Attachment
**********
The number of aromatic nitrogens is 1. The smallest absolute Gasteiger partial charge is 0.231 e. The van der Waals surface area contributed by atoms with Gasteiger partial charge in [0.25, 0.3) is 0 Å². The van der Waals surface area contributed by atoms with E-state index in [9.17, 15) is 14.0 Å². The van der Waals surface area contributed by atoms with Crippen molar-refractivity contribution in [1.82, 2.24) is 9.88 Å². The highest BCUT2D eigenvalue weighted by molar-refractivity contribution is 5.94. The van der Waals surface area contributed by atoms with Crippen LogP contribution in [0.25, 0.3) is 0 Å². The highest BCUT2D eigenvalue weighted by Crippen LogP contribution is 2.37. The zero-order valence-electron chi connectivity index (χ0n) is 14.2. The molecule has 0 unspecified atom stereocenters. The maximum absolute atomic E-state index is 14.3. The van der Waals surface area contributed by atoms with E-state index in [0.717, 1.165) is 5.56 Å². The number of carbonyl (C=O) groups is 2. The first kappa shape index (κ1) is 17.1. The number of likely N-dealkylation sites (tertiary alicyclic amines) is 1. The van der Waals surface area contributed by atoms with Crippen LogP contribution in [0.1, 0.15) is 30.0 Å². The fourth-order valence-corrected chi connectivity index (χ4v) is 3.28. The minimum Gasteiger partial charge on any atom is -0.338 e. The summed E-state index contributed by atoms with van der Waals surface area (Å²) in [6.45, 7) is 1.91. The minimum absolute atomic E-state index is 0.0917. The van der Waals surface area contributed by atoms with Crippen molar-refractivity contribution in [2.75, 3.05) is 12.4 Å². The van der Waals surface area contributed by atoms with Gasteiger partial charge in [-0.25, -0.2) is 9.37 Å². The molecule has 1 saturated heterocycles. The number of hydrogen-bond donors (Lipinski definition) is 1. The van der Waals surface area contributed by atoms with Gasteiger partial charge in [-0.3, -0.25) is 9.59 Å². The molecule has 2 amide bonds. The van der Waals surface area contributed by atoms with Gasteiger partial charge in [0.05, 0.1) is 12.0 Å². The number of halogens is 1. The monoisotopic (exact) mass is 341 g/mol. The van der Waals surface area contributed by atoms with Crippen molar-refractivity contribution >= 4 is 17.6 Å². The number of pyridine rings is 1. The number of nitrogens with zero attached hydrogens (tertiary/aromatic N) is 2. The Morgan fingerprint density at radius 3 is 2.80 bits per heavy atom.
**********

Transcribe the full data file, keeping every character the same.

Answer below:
The number of aromatic nitrogens is 1. The smallest absolute Gasteiger partial charge is 0.231 e. The van der Waals surface area contributed by atoms with Gasteiger partial charge in [0.25, 0.3) is 0 Å². The van der Waals surface area contributed by atoms with E-state index in [9.17, 15) is 14.0 Å². The van der Waals surface area contributed by atoms with Crippen molar-refractivity contribution in [1.82, 2.24) is 9.88 Å². The highest BCUT2D eigenvalue weighted by molar-refractivity contribution is 5.94. The van der Waals surface area contributed by atoms with Crippen LogP contribution in [0.25, 0.3) is 0 Å². The highest BCUT2D eigenvalue weighted by Crippen LogP contribution is 2.37. The zero-order valence-electron chi connectivity index (χ0n) is 14.2. The molecule has 0 unspecified atom stereocenters. The maximum absolute atomic E-state index is 14.3. The van der Waals surface area contributed by atoms with E-state index in [0.717, 1.165) is 5.56 Å². The number of carbonyl (C=O) groups is 2. The first kappa shape index (κ1) is 17.1. The number of likely N-dealkylation sites (tertiary alicyclic amines) is 1. The van der Waals surface area contributed by atoms with Crippen LogP contribution in [0.1, 0.15) is 30.0 Å². The fourth-order valence-corrected chi connectivity index (χ4v) is 3.28. The minimum Gasteiger partial charge on any atom is -0.338 e. The summed E-state index contributed by atoms with van der Waals surface area (Å²) in [6.45, 7) is 1.91. The minimum absolute atomic E-state index is 0.0917. The van der Waals surface area contributed by atoms with Crippen molar-refractivity contribution in [2.75, 3.05) is 12.4 Å². The van der Waals surface area contributed by atoms with Gasteiger partial charge in [-0.25, -0.2) is 9.37 Å². The molecule has 1 saturated heterocycles. The number of hydrogen-bond donors (Lipinski definition) is 1. The van der Waals surface area contributed by atoms with Gasteiger partial charge in [-0.3, -0.25) is 9.59 Å². The molecule has 2 amide bonds. The van der Waals surface area contributed by atoms with Gasteiger partial charge in [0.05, 0.1) is 12.0 Å². The number of halogens is 1. The monoisotopic (exact) mass is 341 g/mol. The van der Waals surface area contributed by atoms with Crippen molar-refractivity contribution >= 4 is 17.6 Å². The number of pyridine rings is 1. The number of nitrogens with zero attached hydrogens (tertiary/aromatic N) is 2. The Morgan fingerprint density at radius 3 is 2.80 bits per heavy atom.